'Muramasa' transcends cultural boundaries

Game brings Japanese mythology and legend into the Western hemisphere.


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It still amazes me how often some ultra-niche Japanese games find their way to the Western hemisphere. Plenty popular games come from Japan (everyone and their mother knows who Mario is), but some games are so steeped in Japanese mythology and culture they border on nationalistic pretension.

We're not talking about cutesy anime stuff, either. "Muramasa: The Demon Blade" is pure Japanese mythology and legend. It depicts a fictional version of the country's earliest years, when inhabitants still lived in bamboo houses, powerful gods and demons walked among the living, everyone had a hankering for rice balls and tofu, ninjas and samurai composed more than half of the population and swords were really, really important.

This fantastical rendition of feudal Japan plays host to the tales of two characters. The princess Momohime becomes the unwilling victim of a mighty swordsman Jinkuro, whose soul had been forcibly removed from his body and must seek refuge in Momohime's body instead. Jinkuro forces Momohime's disembodied soul to tag along while he seeks a powerful demon blade and new host body.

The young ninja protégé Kisuke has a decidedly less interesting story, mainly because a mysterious amnesia serves as the crux of his plight. He, too, seeks a demon blade for reasons he initially cannot remember and pieces his memory back together. And of course, this journey involves plenty of love, loss and vengeance. Yawn.

If you aren't already accustomed to all of these ancient Japanese concepts, you might not have enough energy left to concentrate on the stories themselves. The U.S. publisher Ignition has kept localization to a minimum. Voice acting remains Japanese with English subtitles, and the amount of Japanese locations and characters to remember can get pretty overwhelming.

Just forget the fiction. "Muramasa's" greatest strengths come through when the immediate goal is just to make all the bad guys disappear. The precision and depth of the controls rival that of modern 3-D action titles, such as "Ninja Gaiden."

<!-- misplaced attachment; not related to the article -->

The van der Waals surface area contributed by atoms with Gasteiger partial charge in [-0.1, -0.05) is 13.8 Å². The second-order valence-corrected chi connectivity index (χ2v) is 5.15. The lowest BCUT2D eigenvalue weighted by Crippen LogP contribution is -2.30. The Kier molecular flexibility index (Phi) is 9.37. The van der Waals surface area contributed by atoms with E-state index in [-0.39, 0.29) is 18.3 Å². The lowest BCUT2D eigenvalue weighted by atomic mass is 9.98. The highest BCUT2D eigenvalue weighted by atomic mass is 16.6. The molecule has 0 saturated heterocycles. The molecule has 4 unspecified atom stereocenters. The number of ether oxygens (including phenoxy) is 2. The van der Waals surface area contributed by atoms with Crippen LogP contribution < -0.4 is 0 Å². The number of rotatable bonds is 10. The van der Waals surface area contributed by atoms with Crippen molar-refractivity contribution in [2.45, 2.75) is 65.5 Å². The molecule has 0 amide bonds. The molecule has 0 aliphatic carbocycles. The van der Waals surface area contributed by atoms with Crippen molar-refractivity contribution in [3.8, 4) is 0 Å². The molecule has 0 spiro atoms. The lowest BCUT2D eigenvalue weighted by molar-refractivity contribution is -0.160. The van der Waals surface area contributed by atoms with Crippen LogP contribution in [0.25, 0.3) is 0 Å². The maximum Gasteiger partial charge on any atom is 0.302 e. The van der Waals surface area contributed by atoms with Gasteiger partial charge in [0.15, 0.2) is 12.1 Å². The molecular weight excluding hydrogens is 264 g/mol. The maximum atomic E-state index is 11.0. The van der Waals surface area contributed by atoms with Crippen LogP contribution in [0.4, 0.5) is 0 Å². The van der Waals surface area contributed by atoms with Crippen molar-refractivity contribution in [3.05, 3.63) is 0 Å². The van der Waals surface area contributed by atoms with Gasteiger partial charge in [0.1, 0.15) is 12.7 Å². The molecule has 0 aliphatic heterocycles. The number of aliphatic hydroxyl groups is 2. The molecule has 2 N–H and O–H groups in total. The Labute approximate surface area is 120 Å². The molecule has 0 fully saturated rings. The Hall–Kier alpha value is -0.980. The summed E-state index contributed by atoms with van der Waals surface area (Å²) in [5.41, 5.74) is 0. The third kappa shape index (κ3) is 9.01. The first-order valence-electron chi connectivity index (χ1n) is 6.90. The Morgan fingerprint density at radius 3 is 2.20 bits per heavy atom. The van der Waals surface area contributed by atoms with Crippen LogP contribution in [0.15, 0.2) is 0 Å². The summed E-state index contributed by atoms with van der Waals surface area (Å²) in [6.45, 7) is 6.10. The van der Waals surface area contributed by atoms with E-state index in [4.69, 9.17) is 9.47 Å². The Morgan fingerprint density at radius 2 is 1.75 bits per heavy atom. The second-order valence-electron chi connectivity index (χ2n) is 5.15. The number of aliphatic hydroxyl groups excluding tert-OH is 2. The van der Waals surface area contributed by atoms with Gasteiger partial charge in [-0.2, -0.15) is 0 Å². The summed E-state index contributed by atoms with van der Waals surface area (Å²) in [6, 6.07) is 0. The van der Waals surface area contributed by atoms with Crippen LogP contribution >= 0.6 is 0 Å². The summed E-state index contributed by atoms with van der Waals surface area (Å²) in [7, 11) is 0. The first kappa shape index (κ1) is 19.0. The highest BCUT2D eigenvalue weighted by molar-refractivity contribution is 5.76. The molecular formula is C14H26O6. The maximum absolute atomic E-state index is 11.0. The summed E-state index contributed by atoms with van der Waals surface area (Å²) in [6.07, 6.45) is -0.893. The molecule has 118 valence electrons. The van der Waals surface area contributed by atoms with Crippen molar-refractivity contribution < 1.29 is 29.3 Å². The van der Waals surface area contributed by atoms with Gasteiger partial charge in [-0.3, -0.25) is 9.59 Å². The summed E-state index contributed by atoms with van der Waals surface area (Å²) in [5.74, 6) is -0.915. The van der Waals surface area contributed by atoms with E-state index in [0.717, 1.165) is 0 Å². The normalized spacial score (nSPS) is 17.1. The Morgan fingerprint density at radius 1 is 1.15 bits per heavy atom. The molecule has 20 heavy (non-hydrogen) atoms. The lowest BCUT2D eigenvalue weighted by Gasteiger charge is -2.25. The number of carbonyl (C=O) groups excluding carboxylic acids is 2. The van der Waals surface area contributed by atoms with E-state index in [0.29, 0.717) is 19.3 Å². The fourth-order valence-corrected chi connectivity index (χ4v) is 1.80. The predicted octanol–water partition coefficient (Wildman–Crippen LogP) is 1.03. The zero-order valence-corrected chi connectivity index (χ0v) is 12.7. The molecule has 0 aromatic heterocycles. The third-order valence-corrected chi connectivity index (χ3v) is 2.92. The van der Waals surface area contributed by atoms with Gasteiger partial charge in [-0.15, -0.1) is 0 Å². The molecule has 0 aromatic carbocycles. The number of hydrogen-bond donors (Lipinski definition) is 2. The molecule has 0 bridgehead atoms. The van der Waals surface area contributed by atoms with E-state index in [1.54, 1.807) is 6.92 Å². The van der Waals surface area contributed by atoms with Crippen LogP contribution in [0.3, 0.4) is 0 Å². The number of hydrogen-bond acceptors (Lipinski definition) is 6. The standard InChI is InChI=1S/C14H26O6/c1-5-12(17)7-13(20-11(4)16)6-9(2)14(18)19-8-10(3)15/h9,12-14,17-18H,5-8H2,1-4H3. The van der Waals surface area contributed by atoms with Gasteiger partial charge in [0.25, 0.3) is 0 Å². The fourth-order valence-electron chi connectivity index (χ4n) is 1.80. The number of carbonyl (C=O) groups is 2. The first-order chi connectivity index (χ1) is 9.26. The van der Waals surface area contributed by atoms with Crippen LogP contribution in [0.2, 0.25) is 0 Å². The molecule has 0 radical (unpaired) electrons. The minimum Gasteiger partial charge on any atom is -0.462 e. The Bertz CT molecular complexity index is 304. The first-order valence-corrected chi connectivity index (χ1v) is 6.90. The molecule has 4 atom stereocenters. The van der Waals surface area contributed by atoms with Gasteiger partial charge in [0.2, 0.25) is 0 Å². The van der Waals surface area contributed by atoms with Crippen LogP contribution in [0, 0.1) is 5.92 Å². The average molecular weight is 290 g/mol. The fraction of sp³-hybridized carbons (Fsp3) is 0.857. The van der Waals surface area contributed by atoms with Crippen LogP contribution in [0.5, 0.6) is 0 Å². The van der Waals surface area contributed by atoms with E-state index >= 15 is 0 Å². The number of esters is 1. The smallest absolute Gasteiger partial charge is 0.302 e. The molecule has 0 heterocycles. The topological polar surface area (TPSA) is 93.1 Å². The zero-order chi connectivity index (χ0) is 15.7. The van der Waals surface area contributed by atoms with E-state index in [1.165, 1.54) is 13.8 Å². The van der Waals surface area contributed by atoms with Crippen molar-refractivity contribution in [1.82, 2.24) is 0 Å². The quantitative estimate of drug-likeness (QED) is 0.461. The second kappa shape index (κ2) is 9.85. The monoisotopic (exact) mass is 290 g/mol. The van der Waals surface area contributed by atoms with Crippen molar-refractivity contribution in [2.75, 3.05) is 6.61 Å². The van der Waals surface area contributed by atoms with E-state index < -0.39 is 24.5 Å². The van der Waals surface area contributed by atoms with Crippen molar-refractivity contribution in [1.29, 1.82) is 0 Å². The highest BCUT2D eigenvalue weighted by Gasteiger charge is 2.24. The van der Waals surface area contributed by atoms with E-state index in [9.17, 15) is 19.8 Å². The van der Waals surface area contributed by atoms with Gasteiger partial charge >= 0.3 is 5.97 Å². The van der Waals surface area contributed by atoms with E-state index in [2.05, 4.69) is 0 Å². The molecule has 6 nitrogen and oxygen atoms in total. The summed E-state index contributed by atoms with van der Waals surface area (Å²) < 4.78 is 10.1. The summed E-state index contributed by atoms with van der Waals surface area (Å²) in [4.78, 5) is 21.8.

It skillfully avoids the trap of button-mashing with the multiple blades system. You can carry three swords into battle and blocking attacks will eventually cause them to shatter, forcing you to constantly swap out for new ones and keep a close watch on their durability. The challenge and thrill of "Muramasa's" combat far exceeded what I have come to expect from side-scrolling 2-D games.

Oh, didn't I mention? It's 2-D in every way, shape and form. Vanillaware maintains an uncompromising approach to 2-D game design, from the gameplay to the visuals. Every character and object on the screen has mountains of detail and color. I can't even begin to imagine how much money and man-hours were required just for art assets and animation.

The design also feels like it fell out of a time warp from the early '90s. One huge map, sectioned off by cities, which are further sectioned off by a series of connected rooms. "Muramasa" couldn't get any more old-school had it been rendered in 8-bit graphics. Yet, I don't feel nostalgia from playing it. That's a disservice. "Muramasa" just reinforces these games never go out of style.

Under normal circumstances, the barrier of entry for enjoying "Muramasa" should be prohibitively high for all but the most zealous Japanophiles. If a game is truly great, its greatness will come through in spite of cultural barriers. Ignition seemingly took a big risk by bringing "Muramasa" to a Western audience, but you don't have to know what a ganmodoki is to appreciate beautiful graphics and deep, gratifying combat.

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